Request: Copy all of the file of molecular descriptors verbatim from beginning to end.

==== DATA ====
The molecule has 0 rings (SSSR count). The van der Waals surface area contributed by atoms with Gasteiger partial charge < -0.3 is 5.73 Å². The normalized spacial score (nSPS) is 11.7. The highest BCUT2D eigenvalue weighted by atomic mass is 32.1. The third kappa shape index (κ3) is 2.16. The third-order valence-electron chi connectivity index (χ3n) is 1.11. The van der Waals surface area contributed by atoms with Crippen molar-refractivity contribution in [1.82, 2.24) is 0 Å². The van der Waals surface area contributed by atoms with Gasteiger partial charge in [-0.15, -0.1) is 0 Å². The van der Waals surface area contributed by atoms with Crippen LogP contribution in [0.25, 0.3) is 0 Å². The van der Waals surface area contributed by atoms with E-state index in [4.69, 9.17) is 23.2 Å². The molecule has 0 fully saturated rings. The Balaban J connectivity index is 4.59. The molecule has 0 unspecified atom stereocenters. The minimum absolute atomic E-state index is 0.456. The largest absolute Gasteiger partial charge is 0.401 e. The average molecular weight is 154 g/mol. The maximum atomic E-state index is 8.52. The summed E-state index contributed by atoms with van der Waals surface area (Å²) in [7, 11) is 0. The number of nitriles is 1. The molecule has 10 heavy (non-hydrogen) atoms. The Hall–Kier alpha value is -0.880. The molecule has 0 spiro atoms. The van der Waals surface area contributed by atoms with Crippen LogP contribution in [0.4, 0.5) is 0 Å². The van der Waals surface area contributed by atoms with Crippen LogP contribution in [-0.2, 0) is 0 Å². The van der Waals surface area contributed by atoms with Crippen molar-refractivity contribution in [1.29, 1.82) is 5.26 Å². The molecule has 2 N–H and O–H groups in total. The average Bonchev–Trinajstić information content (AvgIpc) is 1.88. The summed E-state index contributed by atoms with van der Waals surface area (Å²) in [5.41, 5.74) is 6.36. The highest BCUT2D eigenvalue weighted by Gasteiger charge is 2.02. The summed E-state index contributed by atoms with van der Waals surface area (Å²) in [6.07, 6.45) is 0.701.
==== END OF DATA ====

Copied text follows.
The molecule has 0 rings (SSSR count). The van der Waals surface area contributed by atoms with Gasteiger partial charge < -0.3 is 5.73 Å². The normalized spacial score (nSPS) is 11.7. The highest BCUT2D eigenvalue weighted by atomic mass is 32.1. The third kappa shape index (κ3) is 2.16. The third-order valence-electron chi connectivity index (χ3n) is 1.11. The van der Waals surface area contributed by atoms with Crippen molar-refractivity contribution in [1.82, 2.24) is 0 Å². The van der Waals surface area contributed by atoms with Gasteiger partial charge in [-0.15, -0.1) is 0 Å². The van der Waals surface area contributed by atoms with Crippen LogP contribution in [0.25, 0.3) is 0 Å². The van der Waals surface area contributed by atoms with E-state index in [4.69, 9.17) is 23.2 Å². The molecule has 0 fully saturated rings. The Balaban J connectivity index is 4.59. The molecule has 0 unspecified atom stereocenters. The minimum absolute atomic E-state index is 0.456. The largest absolute Gasteiger partial charge is 0.401 e. The average molecular weight is 154 g/mol. The maximum atomic E-state index is 8.52. The summed E-state index contributed by atoms with van der Waals surface area (Å²) in [7, 11) is 0. The number of nitriles is 1. The molecule has 10 heavy (non-hydrogen) atoms. The Hall–Kier alpha value is -0.880. The molecule has 0 spiro atoms. The van der Waals surface area contributed by atoms with Crippen LogP contribution in [0.4, 0.5) is 0 Å². The van der Waals surface area contributed by atoms with Crippen LogP contribution in [-0.2, 0) is 0 Å². The van der Waals surface area contributed by atoms with Crippen molar-refractivity contribution in [1.29, 1.82) is 5.26 Å². The molecule has 2 N–H and O–H groups in total. The average Bonchev–Trinajstić information content (AvgIpc) is 1.88. The summed E-state index contributed by atoms with van der Waals surface area (Å²) in [5.41, 5.74) is 6.36. The highest BCUT2D eigenvalue weighted by Gasteiger charge is 2.02. The summed E-state index contributed by atoms with van der Waals surface area (Å²) in [6.07, 6.45) is 0.701.